Mulhall column: The pachyderm in the council chamber
Last week, a social media post asking whether Glenwood should reopen Seventh Street to traffic after months of post-bridge-construction closure got a lot of attention, judging by comments.
Then, the PI ran an article on this reopening question (“Some question whether Seventh Street should reopen to vehicles after beautification,” July 30, 2019).
The PI website also posted an opinion poll, which was a bejeweled example of how to nuance an otherwise binary question.
The question “should Glenwood reopen Seventh Street?” became “should Glenwood’s new ‘festival street’ (Seventh) be reopened to vehicle traffic?”
“Glenwood’s new ‘festival street?’”
No guesswork needed there.
As of last Monday, with 302 votes, the poll leaned 44% “no”—leave Seventh Street closed to vehicular traffic.
I would have answered yes — at least for the time being.
According to the PI article, City Council’s fractured on reopening Seventh, if not a bit wagged by this social-media-instigated question.
I recently sat in on a council meeting to learn more about the city’s stance on the homeless. I came away with more than intended.
For one, I discovered that one way to allay boredom at a council meeting, and dare I say while watching a Democrat presidential debate for that matter, is to play Earth, Wind and Fire in your head and imagine the folks on stage stepping into a tightly choreographed electric slide while belting out the refrain, “I find romance when I start to dance in Boogie Wonderland.”
I did, however, pay close enough attention to hear discussions about prohibiting flags on the bridge, mountain bike trails, and a possible traffic study costing $600K.
That traffic study price tag dispelled my puerile, C-student reverie and pinned my eyebrows to my forehead.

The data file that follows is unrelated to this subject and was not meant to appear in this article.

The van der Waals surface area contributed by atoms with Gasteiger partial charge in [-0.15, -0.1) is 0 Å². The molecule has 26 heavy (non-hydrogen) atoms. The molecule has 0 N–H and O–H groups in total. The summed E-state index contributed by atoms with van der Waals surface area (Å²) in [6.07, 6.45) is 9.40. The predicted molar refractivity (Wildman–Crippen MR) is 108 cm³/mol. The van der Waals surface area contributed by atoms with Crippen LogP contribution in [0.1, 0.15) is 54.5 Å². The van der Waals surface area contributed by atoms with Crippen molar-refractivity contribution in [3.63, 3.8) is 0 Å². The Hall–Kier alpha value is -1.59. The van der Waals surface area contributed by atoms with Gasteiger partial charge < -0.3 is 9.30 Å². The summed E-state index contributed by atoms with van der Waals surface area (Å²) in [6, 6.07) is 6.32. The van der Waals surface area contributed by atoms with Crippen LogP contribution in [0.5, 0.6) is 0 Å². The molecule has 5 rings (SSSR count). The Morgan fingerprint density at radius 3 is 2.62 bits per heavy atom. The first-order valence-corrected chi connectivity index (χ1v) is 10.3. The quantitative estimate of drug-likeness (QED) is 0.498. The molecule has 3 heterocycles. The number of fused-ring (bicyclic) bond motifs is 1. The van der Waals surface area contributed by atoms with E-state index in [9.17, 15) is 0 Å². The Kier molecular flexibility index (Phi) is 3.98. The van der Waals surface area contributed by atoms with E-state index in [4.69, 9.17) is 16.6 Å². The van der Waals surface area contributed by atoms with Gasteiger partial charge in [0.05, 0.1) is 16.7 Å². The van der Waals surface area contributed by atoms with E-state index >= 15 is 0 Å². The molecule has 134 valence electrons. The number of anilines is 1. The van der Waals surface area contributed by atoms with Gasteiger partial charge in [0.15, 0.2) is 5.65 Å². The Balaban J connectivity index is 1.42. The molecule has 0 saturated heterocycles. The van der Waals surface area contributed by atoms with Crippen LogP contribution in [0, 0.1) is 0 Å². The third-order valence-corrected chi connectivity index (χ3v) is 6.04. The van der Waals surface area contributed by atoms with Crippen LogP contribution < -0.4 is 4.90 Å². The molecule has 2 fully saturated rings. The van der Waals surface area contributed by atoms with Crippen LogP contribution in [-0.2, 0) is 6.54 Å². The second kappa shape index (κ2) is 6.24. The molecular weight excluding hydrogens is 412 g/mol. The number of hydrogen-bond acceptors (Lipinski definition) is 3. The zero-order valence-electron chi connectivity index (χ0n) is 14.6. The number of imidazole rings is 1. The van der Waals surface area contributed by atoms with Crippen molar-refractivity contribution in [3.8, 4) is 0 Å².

Then, a staff member asked council to consider participating in the study with RFTA for the bargain price of $300K. For this, the city would get, among other things, a list of possible locations for a new BRT (Bus Rapid Transit) station. Not, mind you, to service points up valley, but to service Glenwood’s downtown core.
Any vision of Glenwood Springs as some kind of Zermatt of the Rockies left town perhaps on the very day Floyd Diemoz gave up on a bypass.
When your main street is a state highway that bisects a U.S. Interstate within your city limits, any vision of a pedestrian downtown core plays a distant fiddle not only to vehicular traffic, but the state of Colorado, too.
It’s a first world, Aspen-zero-growth kind of problem.
And if you think downtown vehicular traffic might get better, drive to Denver on a Sunday afternoon, or any afternoon for that matter. With all the efficacy of a “traffic calming” measure, skinny express lanes and roomy three-lane tunnels have outlived their abilities to avoid parking lot congestion between Eisenhower and C470. It’s a problem that once was limited to the eastbound lanes, and is now nearly as prevalent westbound.
On this, Glenwood Springs and Colorado have a fundamental constraint in common: There ain’t but one direct route through.
Sure, there are ways through Glenwood without driving Grand, just as there are ways to drive Colorado without I-70. But, alas, sometimes the shortest distance between two points is Grand Avenue.
Is it the fastest? Usually not. But sometimes it is. At certain times of night.
Yes, despite our new bridge and the festival street that runs under it, vehicular traffic will again exceed Grand Avenue’s capacity. In anticipation of that day, prepare to lose Grand Avenue parking altogether and gain lane expansion construction projects from 13th Street south, courtesy of “Blacktop Charlie.”
And, if you regard the north bridge traffic jerk as one of a kind, wait until you see the exit 116 redesign.
On that day, Seventh Street may be the only sane east-west pedestrian corridor anywhere in Glenwood.
Mitch Mulhall is a husband, father and longtime Roaring Fork Valley resident. His column appears monthly in the Post Independent and at postindependent.com.
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